UBS Sues Houston Broker who Joined Morgan Stanley, Cites Inherited Accounts
UBS Wealth Management USA has sued a high-profile Texas broker who moved last month to Morgan Stanley, seeking to enjoin her from calling former clients in alleged violation of numerous employment and account inheritance agreements.
When UBS and Morgan Stanley exited the Protocol for Broker Recruiting at the end of 2017 they were expected to aggressively pursue advisors who took client information with them, but UBS has prosecuted few who left. The lawsuit, however, zeroes in on an alleged breach of contract violation involving inherited accounts from retired broker Karen Hughes that UBS alleges contributed to much of VanMeurs’ success.
“UBS transitioned Ms. Hughes’s entire book of business…,instantly giving [Van Meurs] a steady income stream from current clients,” the complaint says.”This was a substantial windfall to Van Meurs–the Hughes book she inherited was in excess of $180,000,000.”
Hughes, who as of last week was still listed as a team member on Van Meurs’ UBS website, left UBS in 2019 after three decades, according to her BrokerCheck history.
VanMeurs, who started at UBS as a client associate in 2007 and who moved on May 22 with another advisor and three client associates, did not return a request for comment.
UBS accused her of taking customer contact information and contacting her former clients by cell phone and through her associates in violation of a “development agreement” signed when she entered its advisor training program in 2011, a “receiving agreement” involving the Hughes book and a 2018 agreement involving other reassigned accounts. The agreements variously prohibit her from soliciting accounts for six months to a year after leaving, according to the complaint.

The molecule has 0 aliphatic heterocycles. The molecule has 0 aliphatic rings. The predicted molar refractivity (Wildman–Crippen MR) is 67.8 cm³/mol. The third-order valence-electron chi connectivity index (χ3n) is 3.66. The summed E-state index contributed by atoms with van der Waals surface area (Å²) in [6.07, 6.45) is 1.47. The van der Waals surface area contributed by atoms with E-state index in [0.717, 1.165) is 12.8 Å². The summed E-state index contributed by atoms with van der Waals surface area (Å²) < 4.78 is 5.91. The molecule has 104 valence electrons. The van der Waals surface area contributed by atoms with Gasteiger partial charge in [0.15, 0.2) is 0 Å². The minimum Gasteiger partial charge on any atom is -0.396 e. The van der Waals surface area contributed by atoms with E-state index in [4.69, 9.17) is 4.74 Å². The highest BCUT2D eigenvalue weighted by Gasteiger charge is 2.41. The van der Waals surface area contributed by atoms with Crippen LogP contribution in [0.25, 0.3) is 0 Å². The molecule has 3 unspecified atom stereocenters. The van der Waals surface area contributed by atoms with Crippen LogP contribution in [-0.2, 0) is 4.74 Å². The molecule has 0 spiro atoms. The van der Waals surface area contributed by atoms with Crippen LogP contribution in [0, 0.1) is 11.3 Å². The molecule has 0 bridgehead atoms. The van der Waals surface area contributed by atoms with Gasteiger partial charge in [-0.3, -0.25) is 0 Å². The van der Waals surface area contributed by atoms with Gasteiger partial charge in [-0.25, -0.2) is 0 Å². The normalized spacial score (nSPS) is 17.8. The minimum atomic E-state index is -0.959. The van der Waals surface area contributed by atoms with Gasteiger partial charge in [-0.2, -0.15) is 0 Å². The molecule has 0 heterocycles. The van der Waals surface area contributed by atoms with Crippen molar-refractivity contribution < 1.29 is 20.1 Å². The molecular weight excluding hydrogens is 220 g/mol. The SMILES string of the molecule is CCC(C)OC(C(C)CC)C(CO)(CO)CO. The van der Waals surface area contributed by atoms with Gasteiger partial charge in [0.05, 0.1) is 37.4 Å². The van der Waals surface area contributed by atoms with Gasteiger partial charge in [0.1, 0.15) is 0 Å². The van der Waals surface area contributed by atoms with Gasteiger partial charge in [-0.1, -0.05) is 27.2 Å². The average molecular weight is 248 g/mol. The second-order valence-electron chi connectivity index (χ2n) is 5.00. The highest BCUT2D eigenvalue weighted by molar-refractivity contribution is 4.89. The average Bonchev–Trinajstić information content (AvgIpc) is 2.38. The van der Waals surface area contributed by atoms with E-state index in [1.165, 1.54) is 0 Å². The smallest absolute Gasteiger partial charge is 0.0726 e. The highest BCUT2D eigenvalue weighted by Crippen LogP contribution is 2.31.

“Given the speed at which UBS customers…have contacted UBS to transfer accounts to Morgan Stanley, there can be little doubt that she used protected UBS customer contact information on her cell phone to initiate contact with UBS customers,” UBS wrote.
Brokerage firms seeking to handcuff advisors in the crucial first few weeks after leaving often say they have heard from clients annoyed about solicitations. The UBS complaint does not address that issue.
UBS asked the court to temporarily enjoin VanMeurs’ from further solicitation and to return any confidential information she may have.
It also has filed a parallel claim for damages and a permanent injunction against the broker with Finra arbitration, according to the complaint.
The lawsuit does not name Morgan Stanley or other members of VanMeurs’ team as defendants.
A spokeswoman for Morgan Stanley declined to comment. Morgan Stanley, unlike UBS, has filed more than a dozen court motions for injunctions and temporary restraining orders against departing brokers since it left the Protocol.